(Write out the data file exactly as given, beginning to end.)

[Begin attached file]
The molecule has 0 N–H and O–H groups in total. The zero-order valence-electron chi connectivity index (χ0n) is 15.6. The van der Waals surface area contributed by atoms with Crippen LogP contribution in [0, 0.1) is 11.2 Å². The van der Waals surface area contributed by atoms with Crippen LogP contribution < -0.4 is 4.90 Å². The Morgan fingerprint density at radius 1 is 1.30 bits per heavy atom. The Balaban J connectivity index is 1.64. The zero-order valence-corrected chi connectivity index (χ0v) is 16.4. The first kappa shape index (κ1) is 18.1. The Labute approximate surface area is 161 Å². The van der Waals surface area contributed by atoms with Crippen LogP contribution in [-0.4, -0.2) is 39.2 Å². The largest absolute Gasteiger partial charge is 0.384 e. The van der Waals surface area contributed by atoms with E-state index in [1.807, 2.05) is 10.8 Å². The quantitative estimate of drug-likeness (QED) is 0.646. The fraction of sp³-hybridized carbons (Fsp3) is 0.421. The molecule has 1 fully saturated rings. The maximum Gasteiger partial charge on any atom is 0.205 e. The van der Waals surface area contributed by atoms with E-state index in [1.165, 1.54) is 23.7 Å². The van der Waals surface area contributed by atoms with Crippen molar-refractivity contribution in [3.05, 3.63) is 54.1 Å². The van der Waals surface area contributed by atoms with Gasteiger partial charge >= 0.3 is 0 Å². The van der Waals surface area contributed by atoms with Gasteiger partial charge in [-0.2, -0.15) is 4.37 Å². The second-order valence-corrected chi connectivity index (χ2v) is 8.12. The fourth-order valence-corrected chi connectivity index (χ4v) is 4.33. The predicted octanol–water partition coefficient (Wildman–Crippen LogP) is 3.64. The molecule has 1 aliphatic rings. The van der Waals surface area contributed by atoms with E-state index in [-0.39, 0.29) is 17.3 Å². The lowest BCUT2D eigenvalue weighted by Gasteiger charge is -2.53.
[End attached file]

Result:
The molecule has 0 N–H and O–H groups in total. The zero-order valence-electron chi connectivity index (χ0n) is 15.6. The van der Waals surface area contributed by atoms with Crippen LogP contribution in [0, 0.1) is 11.2 Å². The van der Waals surface area contributed by atoms with Crippen LogP contribution < -0.4 is 4.90 Å². The Morgan fingerprint density at radius 1 is 1.30 bits per heavy atom. The Balaban J connectivity index is 1.64. The zero-order valence-corrected chi connectivity index (χ0v) is 16.4. The first kappa shape index (κ1) is 18.1. The Labute approximate surface area is 161 Å². The van der Waals surface area contributed by atoms with Crippen LogP contribution in [-0.4, -0.2) is 39.2 Å². The largest absolute Gasteiger partial charge is 0.384 e. The van der Waals surface area contributed by atoms with E-state index in [1.807, 2.05) is 10.8 Å². The quantitative estimate of drug-likeness (QED) is 0.646. The fraction of sp³-hybridized carbons (Fsp3) is 0.421. The molecule has 1 fully saturated rings. The maximum Gasteiger partial charge on any atom is 0.205 e. The van der Waals surface area contributed by atoms with E-state index in [1.165, 1.54) is 23.7 Å². The van der Waals surface area contributed by atoms with Crippen molar-refractivity contribution in [3.05, 3.63) is 54.1 Å². The van der Waals surface area contributed by atoms with Gasteiger partial charge >= 0.3 is 0 Å². The van der Waals surface area contributed by atoms with Gasteiger partial charge in [-0.2, -0.15) is 4.37 Å². The second-order valence-corrected chi connectivity index (χ2v) is 8.12. The fourth-order valence-corrected chi connectivity index (χ4v) is 4.33. The predicted octanol–water partition coefficient (Wildman–Crippen LogP) is 3.64. The molecule has 1 aliphatic rings. The van der Waals surface area contributed by atoms with E-state index in [-0.39, 0.29) is 17.3 Å². The lowest BCUT2D eigenvalue weighted by Gasteiger charge is -2.53.